Q: What is a good length for YA novels?
A: When writing for young adults – that is teenagers and the early 20s crowd – your book typically needs to be shorter than what you would write for adults. Generally, 70,000-90,000 words works for adult readers, with fantasy and science fiction novels able to go a little longer, sometimes up to 110,000 words.
For 8-12 year olds, however, 25,000-35,000 words is a good range. For example, Dan Gutman’s “The Homework Machine” is 26,448 words while “The Kid Who Ran for President” is 34,098.
For 13-15 year olds, 30,000-45,000 words is fine. Lois Lowry’s “The Giver” is at the high end of this count at 43,617.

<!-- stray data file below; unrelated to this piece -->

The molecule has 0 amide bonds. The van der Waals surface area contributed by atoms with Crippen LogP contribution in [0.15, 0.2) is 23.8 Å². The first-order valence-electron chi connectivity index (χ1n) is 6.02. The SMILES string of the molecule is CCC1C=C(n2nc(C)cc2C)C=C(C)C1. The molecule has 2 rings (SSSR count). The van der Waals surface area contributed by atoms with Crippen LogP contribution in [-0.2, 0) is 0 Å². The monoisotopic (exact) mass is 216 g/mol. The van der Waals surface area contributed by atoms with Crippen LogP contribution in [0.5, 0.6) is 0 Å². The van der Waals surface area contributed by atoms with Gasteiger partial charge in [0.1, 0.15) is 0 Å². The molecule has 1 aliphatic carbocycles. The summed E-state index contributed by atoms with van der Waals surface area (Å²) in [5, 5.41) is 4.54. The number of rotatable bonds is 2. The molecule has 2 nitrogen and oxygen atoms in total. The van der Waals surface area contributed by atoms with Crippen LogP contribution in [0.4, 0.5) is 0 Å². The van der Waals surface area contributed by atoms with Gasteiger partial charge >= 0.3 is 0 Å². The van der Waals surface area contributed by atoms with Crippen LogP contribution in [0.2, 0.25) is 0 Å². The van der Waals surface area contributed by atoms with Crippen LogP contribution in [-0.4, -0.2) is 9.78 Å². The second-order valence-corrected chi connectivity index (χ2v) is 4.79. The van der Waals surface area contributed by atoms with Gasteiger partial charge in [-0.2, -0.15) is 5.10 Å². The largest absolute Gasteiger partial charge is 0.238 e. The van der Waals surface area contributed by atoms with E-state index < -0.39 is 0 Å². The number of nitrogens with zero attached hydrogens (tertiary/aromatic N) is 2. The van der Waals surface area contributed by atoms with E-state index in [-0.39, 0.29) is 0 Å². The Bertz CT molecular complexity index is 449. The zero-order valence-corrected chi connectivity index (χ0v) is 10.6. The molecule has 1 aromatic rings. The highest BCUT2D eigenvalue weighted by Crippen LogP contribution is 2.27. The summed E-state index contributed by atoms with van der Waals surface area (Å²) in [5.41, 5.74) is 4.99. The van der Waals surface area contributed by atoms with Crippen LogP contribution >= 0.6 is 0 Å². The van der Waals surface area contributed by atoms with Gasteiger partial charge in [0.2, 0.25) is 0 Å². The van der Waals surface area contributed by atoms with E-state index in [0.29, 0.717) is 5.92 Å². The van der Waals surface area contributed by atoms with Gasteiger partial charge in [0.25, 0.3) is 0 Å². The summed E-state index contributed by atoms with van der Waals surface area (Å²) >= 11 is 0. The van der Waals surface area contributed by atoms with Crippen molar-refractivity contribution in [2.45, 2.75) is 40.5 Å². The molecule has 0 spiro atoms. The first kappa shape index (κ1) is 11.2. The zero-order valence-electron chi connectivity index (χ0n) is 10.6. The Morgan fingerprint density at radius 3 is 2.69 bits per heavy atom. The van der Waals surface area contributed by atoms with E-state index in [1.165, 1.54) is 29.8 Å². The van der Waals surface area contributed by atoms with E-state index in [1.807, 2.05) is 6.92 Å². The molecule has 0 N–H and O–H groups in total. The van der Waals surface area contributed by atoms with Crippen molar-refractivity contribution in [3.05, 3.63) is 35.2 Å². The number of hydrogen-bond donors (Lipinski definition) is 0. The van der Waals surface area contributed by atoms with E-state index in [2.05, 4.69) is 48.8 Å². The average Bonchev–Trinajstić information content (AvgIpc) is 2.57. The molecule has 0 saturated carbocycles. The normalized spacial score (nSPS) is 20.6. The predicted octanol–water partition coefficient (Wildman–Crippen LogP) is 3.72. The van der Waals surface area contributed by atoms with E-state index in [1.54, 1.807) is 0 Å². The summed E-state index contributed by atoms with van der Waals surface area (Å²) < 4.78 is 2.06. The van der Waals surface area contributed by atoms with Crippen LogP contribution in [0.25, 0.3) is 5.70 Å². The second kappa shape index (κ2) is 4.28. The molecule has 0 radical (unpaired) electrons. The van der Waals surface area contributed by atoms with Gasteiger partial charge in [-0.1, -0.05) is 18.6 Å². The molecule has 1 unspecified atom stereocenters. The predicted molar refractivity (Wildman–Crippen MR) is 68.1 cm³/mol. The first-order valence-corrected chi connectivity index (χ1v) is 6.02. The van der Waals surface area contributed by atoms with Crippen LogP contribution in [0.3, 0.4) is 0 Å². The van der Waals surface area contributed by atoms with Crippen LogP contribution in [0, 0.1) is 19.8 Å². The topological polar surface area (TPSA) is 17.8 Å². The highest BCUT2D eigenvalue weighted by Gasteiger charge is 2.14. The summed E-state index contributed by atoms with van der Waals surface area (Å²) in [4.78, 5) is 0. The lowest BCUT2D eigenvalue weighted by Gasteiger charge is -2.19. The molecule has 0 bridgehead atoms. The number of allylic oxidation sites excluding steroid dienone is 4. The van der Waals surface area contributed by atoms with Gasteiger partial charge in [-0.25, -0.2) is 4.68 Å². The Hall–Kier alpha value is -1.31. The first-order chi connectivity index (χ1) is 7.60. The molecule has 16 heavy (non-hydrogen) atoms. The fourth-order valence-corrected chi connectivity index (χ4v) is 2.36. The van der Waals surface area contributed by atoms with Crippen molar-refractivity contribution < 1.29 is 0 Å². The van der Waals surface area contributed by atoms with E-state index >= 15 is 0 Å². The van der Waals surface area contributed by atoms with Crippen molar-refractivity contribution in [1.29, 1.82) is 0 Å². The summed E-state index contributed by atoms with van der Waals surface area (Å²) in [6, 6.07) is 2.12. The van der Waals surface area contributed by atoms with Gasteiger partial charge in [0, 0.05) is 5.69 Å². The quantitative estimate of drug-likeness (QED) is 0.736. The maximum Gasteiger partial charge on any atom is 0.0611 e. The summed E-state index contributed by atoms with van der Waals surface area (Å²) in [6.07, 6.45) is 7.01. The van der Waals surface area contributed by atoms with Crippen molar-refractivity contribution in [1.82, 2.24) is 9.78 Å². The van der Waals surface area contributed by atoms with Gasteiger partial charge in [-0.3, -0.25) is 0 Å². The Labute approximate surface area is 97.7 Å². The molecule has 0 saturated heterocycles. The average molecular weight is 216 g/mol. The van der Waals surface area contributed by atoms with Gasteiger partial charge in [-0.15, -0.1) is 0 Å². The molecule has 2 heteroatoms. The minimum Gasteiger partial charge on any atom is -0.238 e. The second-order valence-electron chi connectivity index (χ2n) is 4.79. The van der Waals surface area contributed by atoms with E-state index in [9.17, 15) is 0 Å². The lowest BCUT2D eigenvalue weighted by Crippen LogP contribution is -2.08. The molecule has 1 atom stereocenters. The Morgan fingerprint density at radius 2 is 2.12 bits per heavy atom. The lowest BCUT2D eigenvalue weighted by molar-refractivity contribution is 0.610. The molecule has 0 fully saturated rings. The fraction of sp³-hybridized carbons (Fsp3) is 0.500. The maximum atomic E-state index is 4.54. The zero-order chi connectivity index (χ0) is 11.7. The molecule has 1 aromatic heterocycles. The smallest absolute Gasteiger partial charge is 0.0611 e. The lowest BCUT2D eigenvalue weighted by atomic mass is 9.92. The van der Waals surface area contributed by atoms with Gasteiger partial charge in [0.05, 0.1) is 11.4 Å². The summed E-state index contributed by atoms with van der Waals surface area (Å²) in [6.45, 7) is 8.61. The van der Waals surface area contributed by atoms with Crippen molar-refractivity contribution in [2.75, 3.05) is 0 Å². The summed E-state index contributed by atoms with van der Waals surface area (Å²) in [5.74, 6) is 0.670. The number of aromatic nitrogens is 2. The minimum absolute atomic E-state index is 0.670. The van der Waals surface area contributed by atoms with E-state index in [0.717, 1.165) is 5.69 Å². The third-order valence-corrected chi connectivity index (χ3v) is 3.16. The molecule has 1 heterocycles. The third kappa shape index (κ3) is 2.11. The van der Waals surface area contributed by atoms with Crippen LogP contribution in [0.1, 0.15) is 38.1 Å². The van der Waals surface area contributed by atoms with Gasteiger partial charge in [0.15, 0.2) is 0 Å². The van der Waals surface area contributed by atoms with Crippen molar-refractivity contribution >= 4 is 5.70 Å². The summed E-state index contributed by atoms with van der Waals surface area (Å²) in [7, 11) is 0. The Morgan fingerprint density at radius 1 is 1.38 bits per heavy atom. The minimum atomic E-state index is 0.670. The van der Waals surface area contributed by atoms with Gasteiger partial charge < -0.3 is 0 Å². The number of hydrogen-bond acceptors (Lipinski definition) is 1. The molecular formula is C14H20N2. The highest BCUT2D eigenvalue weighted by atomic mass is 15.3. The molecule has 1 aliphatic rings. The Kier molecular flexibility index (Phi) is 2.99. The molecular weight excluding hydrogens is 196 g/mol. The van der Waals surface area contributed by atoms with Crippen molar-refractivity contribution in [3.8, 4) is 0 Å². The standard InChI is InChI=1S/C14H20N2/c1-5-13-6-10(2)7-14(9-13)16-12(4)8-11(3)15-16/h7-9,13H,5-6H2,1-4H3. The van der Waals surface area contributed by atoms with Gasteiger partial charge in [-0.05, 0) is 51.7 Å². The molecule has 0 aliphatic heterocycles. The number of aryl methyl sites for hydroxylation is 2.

For 16-20 year olds, 40,000-70,000 words works well. Jay Asher’s “Thirteen Reasons Why” is 62,496.
As with adults, fantasy and science fiction novels usually can go a little longer.
Of course, there always are exceptions to the rule. J.K. Rowling’s Harry Potter books, after all, break all of the above word count rules. Her works also are exceptionally brilliant, and a YA reader likely will put back on the shelf a book of the same length by most other authors.
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